Hepatic metallothionein as a biomarker for metal contamination: Age effects and seasonal variation in European flounders (Pleuronectes flesus) from the Severn Estuary and Bristol Channel
Rotchell, J., Clarke, K., Newton, L. and Bird, D. J. (2001) Hepatic metallothionein as a biomarker for metal contamination: Age effects and seasonal variation in European flounders (Pleuronectes flesus) from the Severn Estuary and Bristol Channel. Marine Environmental Research, 52 (2). pp. 151-171. ISSN 0141-1136 Available from: http://eprints.uwe.ac.uk/7017
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Publisher's URL: http://dx.doi.org/10.1016/S0141-1136(00)00270-1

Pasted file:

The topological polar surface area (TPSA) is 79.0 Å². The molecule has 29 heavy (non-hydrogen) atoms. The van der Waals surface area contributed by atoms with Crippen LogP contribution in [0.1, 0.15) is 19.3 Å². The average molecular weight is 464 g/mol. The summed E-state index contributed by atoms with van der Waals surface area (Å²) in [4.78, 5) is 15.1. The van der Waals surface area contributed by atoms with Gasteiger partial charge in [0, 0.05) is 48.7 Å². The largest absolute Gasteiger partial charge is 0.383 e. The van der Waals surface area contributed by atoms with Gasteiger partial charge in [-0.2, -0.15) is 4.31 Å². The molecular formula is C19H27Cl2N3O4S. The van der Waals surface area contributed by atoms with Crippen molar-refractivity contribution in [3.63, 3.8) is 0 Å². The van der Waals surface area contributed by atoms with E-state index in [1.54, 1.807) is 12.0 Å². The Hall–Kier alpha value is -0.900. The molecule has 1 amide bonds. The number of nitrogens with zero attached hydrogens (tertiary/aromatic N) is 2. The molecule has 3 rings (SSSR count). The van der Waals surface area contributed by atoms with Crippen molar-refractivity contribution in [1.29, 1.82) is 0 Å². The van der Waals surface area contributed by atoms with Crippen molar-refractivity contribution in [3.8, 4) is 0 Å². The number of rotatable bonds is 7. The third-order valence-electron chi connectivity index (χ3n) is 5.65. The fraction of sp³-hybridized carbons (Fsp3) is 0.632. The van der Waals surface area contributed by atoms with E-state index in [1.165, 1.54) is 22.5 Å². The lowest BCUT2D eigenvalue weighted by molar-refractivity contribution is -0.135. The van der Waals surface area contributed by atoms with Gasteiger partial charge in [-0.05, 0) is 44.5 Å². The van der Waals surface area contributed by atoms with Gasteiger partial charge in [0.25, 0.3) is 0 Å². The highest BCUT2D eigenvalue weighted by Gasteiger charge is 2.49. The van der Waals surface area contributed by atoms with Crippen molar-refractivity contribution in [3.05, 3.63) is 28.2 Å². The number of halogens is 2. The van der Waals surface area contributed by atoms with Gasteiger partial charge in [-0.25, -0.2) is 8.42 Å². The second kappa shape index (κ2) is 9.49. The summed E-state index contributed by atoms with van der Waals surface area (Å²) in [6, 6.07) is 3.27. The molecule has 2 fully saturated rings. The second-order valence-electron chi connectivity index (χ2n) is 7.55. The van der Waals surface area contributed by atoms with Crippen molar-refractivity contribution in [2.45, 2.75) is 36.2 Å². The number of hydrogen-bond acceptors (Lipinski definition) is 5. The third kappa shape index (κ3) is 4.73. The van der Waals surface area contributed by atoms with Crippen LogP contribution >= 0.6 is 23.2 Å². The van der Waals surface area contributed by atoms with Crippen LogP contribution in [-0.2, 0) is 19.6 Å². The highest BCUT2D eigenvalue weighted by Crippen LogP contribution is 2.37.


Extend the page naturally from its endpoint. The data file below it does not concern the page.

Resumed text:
Hepatic concentrations of metallothionein [MT] and three metals (Cu, Zn, Cd) were determined in 242 European flounders (Pleuronectes flesus) collected from power stations at Oldbury-upon-Severn and Hinkley Point, located in Severn Estuary and Bristol Channel, UK, respectively, between March 1996 and February 1998. A model involving three-factor analysis of variance (ANOVA) was used to examine variation in MT and metal concentrations with respect to season, year and site; with age-class included as a covariate in the analysis. Hepatic concentrations of MT and Cd (and to some degree, Cu, but not Zn) increased significantly with age. The model explained 38, 25, 17 and 26% of the variation in MT, Cu, Zn and Cd, respectively, with significant effects due to season, and to a lesser extent, to year. Site was only a significant factor for Cd which was higher in fish from Hinkley. Correlation between the individual concentration of MT and each metal alone, or in combination, was poor, and explained only an additional 3.0% of the residual variation in MT, most of which was attributable to Cu (2.7%). Compared to other industrialised estuaries, Cd concentrations were high (>20 μg g−1 in some individuals). The study emphasises the importance of seasonal variation and other factors in biomonitoring programmes and highlights the limitations of using [MT] as a biomarker for metal contamination in flounders from the Severn Estuary.